The Pittsburgh Steelers signed quarterback Ben Roethlisberger to a two-year contract extension after Art Rooney II was able to get a three-year commitment out of him. They gave Head Coach Mike Tomlin a one-year extension that ties him to the team for the next three years. General Manager Kevin Colbert, meanwhile, is taking his future year-by-year from this point forward, passing the opportunity to be extended himself.
So the Steelers have to win a Super Bowl in the next three years, or so it appears to be shaping up. At the very least, it figures to be their last best chance of adding a seventh Lombardi to the trophy case in the near and foreseeable future. Every resource must be poured into the next three years to make that happen. Right?
Not according to Colbert, who went on The Fan yesterday and participated in a relatively lengthy and diverse interview spanning Steelers-related topics. One subject that he was asked about was the proverbial ‘championship window’ that has seemingly coalesced over the next three years.
“I don’t think we’ll ever sell out to win right now”, he said, referring to the practice of stocking short-term talent at the sacrifice of future development and financial flexibility. “We think we do that on a short-term basis and also protect where we want to be down the road as well”.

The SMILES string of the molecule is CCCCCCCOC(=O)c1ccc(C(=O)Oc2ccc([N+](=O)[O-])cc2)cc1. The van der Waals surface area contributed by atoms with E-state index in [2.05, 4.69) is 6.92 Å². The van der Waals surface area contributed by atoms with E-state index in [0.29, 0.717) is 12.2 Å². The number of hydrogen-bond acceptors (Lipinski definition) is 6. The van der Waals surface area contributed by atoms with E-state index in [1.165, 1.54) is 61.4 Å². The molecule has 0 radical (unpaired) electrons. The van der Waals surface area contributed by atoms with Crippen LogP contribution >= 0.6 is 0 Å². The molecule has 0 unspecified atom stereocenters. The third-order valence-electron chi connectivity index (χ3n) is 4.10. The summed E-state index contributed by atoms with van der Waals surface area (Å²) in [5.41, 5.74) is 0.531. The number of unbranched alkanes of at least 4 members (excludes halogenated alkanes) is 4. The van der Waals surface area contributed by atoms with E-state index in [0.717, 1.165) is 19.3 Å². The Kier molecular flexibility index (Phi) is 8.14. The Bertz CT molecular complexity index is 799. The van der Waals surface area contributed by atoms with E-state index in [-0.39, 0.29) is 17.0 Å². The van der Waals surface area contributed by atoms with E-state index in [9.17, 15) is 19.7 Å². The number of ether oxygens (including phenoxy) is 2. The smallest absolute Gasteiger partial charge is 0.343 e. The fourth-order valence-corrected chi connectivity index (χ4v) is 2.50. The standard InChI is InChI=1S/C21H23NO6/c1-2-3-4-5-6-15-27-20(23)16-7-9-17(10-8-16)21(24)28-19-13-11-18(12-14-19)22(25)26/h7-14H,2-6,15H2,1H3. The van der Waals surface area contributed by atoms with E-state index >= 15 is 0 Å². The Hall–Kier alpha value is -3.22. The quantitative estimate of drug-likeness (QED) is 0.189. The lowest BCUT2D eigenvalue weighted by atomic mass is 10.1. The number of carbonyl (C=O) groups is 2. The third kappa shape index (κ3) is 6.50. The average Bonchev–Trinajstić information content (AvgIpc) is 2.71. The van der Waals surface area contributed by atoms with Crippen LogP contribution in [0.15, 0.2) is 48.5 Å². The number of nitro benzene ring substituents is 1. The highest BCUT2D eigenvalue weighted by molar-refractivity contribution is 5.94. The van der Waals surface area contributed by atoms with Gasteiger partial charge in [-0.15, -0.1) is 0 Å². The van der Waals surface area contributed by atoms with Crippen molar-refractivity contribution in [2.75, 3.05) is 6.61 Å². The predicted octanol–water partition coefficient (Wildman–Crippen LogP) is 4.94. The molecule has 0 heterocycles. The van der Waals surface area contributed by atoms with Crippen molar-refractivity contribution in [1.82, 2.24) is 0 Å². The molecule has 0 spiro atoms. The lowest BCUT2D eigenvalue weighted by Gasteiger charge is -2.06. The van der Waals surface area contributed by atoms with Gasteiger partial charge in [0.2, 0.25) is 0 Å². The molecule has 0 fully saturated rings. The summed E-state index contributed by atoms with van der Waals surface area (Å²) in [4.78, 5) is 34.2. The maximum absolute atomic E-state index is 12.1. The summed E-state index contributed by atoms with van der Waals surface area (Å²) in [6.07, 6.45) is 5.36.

To that point, the Steelers routinely enter the regular season pretty close to their own personal salary cap number, and this season is no exception after making Roethlisberger one of the highest-paid players in NFL history and signing three players in free agency to relatively significant deals.
“We understand that Ben is 37 he’s moving into the later part of his career and who knows how long it’ll go”, he said, but he added that “you obviously see other quarterbacks playing into their forties and playing very well into their forties, and that’s credit to those players, Ben included”.
“I think it’s also part of current NFL football and the protection the quarterback position has gotten”, he continued. “It’s changed since the mid-2000s and I think it’s great for the game because these great players continue to play, including Ben. So again, to their credit, they’ve done what they need to do individually and I think the game protects them better. So our job is to surround them”.
The Steelers have a pretty talented roster right now on paper. There aren’t many spots on the roster that lack in both performance and pedigree, though in some cases ‘potential’ still rules the story, such as at safety.
But the team has done a good job this offseason, I think, of putting together a talented team that can compete this season without placing an undue burden on future regimes in maintaining that quality. It’s not easy to turn it around once you make that all-in commitment when your window closes. You just hope that you got at least one piece of hardware during that time to show for it.